Las Vegas Sands earnings tumble as Asian growth slows
LOS ANGELES/HONG KONG
LOS ANGELES/HONG KONG (Reuters) - Las Vegas Sands Corp (LVS.N), owned by billionaire Sheldon Adelson, posted much worse-than-expected quarterly earnings, hit by lower profits at casinos in its key Asian markets that had previously helped offset flagging U.S. revenue.
Adelson, the most active donor in U.S. Republican candidate Mitt Romney's campaign, has benefited from the company's sizable footprint in Asia compared with rivals such as Wynn Resorts (WYNN.O) and MGM Resorts (MGM.N), but global economic malaise is now taking a toll in Macau and Singapore.
The latest results from the company's Marina Bay Sands property in Singapore were a "substantial miss," Wells Fargo analysts said, noting a clear slowdown in growth. Initial earnings from Sands' new Macau casino that opened in April, the Sands Cotai Central, were also weaker than anticipated due to subdued appetite from Chinese gamblers.
"Macau growth is slowing down a little bit and there is increased competition," said Gregg Klein, an analyst with Imperial Capital. "Sands Cotai has taken longer to ramp up than anyone expected, including them."
Las Vegas Sands, best known for its Italian-themed Venetian resort in Las Vegas and Macau, reported second-quarter net income of $240.6 million, or 29 cents a share, down from $367.6 million or 45 cents a share a year earlier.
That was well below analysts' expectations of 60 cents a share in a survey by Thomson Reuters I/B/E/S.
The news sent shares of the gambling company, the world's biggest by market capitalization, down 5.8 percent or $2.19 to $35.32 in after-hours trade in the United States. Shares of Sands China (1928.HK), Adelson's Macau unit, fell to a seven-month low, down 6.5 percent at $20.80 by midday in Hong Kong.
The company said its "hold," or money won from gamblers, fell at its casinos in Las Vegas, Macau and Singapore. Higher provisions for money owed to the casino and legal fees also ate into the company's profitability for the first half of the year.
Adelson acknowledged that the results did not meet his expectations but said it was premature to label the quarter's performance as a trend.
"One quarter does not a trend make. Anybody who thinks that the cultural habits of the Asian people is changing because of ... one reduction in the hold, even though it amounted to over $100 million at the top line, anybody who thinks that this is a change of culture is just missing the boat," he said on a conference call.
Net income for Sands China, which operates four casinos in Macau, the only place in China where casino-gambling is legal, fell 40 percent to $160.5 million due to higher-than-expected opening expenses at its Cotai Central and a $100.8 million impairment charge on two land parcels.
Growth in Macau, which is highly reliant on wealthy Chinese gamblers, has slowed significantly in the past three months due to lower visitation and diminished spending appetite.
Earnings in Singapore, which typically attracts more premium-end customers who spend more, were weighed down by Sands' higher provisions for extended gambling credit to customers.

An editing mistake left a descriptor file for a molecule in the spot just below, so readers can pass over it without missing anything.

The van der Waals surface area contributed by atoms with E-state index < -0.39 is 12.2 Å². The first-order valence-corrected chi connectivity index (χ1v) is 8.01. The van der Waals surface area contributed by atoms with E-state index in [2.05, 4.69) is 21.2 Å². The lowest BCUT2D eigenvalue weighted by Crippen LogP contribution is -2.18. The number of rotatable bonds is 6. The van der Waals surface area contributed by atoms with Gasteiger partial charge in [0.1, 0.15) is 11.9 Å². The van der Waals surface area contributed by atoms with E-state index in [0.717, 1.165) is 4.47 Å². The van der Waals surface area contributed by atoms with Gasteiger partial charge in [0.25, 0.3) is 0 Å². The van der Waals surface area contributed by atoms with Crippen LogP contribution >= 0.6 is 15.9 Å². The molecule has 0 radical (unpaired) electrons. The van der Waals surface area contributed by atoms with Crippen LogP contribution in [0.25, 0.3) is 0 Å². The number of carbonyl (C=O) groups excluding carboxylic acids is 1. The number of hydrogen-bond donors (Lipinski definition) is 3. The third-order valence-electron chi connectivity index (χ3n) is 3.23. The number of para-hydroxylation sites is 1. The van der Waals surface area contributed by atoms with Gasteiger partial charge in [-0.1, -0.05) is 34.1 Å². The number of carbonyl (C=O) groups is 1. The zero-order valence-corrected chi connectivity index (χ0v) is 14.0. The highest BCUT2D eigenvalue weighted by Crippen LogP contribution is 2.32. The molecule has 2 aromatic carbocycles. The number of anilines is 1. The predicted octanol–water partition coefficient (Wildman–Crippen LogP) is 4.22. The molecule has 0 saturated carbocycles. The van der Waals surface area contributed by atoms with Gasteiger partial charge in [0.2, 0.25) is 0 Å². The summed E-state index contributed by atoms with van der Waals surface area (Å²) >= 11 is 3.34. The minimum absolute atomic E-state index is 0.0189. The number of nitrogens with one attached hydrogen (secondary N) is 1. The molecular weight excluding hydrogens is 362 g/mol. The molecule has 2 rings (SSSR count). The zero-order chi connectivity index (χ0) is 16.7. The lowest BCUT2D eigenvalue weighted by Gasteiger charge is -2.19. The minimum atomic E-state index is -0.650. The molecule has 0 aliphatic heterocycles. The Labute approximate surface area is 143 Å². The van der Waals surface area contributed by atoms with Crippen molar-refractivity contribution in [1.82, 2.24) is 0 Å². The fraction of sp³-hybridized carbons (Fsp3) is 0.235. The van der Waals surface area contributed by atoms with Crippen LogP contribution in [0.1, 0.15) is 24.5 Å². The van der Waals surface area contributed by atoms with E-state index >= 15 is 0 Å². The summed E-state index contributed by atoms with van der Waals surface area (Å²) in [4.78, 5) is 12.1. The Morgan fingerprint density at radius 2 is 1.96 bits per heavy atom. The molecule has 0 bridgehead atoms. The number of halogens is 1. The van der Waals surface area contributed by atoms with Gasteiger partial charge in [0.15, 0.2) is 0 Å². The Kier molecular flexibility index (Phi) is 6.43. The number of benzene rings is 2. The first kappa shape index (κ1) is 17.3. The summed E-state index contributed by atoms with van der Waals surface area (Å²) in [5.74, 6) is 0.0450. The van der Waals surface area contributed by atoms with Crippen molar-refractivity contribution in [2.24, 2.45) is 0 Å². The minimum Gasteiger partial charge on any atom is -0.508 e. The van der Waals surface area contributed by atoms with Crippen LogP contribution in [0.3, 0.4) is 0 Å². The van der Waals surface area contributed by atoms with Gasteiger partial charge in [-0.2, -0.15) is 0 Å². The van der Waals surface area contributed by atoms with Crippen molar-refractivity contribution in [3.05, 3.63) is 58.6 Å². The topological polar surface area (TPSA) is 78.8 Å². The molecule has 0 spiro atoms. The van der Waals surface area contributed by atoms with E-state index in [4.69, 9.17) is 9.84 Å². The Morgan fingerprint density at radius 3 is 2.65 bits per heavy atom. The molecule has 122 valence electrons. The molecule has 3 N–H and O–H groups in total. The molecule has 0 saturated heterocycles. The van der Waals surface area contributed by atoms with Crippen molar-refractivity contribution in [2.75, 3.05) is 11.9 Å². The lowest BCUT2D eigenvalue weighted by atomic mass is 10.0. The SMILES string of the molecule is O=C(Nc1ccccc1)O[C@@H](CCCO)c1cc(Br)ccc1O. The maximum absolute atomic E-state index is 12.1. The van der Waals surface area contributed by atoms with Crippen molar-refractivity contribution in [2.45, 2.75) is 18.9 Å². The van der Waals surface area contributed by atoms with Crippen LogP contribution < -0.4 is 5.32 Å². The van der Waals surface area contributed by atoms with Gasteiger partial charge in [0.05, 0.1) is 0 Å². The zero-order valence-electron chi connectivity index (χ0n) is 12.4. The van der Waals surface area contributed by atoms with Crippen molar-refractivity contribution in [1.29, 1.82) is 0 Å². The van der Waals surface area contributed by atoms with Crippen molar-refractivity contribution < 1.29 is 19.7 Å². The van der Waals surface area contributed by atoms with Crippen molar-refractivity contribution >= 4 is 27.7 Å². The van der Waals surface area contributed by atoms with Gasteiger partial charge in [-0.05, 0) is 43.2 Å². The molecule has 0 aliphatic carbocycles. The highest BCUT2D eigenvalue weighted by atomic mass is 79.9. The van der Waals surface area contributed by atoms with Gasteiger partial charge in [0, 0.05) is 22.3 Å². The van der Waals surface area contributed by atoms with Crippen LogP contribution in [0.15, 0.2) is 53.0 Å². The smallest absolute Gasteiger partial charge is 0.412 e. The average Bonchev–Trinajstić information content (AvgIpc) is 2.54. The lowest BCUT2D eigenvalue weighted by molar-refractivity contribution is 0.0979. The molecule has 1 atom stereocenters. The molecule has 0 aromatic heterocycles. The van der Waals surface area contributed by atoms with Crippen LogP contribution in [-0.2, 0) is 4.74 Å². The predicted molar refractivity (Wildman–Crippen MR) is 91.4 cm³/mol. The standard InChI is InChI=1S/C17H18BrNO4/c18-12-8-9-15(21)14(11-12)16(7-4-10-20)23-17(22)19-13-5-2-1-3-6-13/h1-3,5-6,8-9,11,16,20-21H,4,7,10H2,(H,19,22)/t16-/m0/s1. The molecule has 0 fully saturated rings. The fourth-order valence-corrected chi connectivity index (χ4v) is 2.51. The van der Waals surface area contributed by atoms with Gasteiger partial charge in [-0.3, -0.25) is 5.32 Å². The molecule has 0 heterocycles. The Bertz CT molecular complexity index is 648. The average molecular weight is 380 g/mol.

In Singapore, most of the credit for Sands' VIP, or high-roller business, comes directly from the company. By contrast, junkets, or middle men, bear the credit risk in Macau.
"In Singapore the company has to face the VIP customers directly and use their own reserves to deal with it. With direct VIP customers, of course the risk is larger," said Victor Yip, an analyst at UOB Kay Hian in Hong Kong.
NO SYSTEMIC PROBLEM
Las Vegas Sands executives said business at Singapore's Marina Bay Sands remained in good shape and that receivables had grown from a prudency standpoint. The company said it remains very cash-rich, and expects to return more than $800 million in cash to shareholders as dividends.
"Any slower collection issues we have encountered are really specific to isolated cases as opposed to a systemic problem across the portfolio of accounts," said Robert Goldstein, executive vice president and president of Global Gaming Operations, referring to Sands.
Fitch Ratings said it revised its 2012 Macau industry revenue growth forecast to 10-12 percent from 15 percent, "reflecting our more cautious view with respect to the near-term impact of the slowdown in China. This is our second downward revision over the last couple of months."
Wynn Resorts reported weaker-than-expected second-quarter earnings last week due to a poor performance at its Macau and Vegas properties. MGM Resorts (MGM.N) and local Macau players such as Galaxy Entertainment (0027.HK) will report in August.
Elevated legal expenses have also negatively impacted earnings. Adelson has had to spend millions for lawyers working on a range of cases that include defending allegations from a former Macau casino executive that he personally approved prostitution at his companies' properties in the Chinese gambling enclave.
(Editing by Chris Gallagher)
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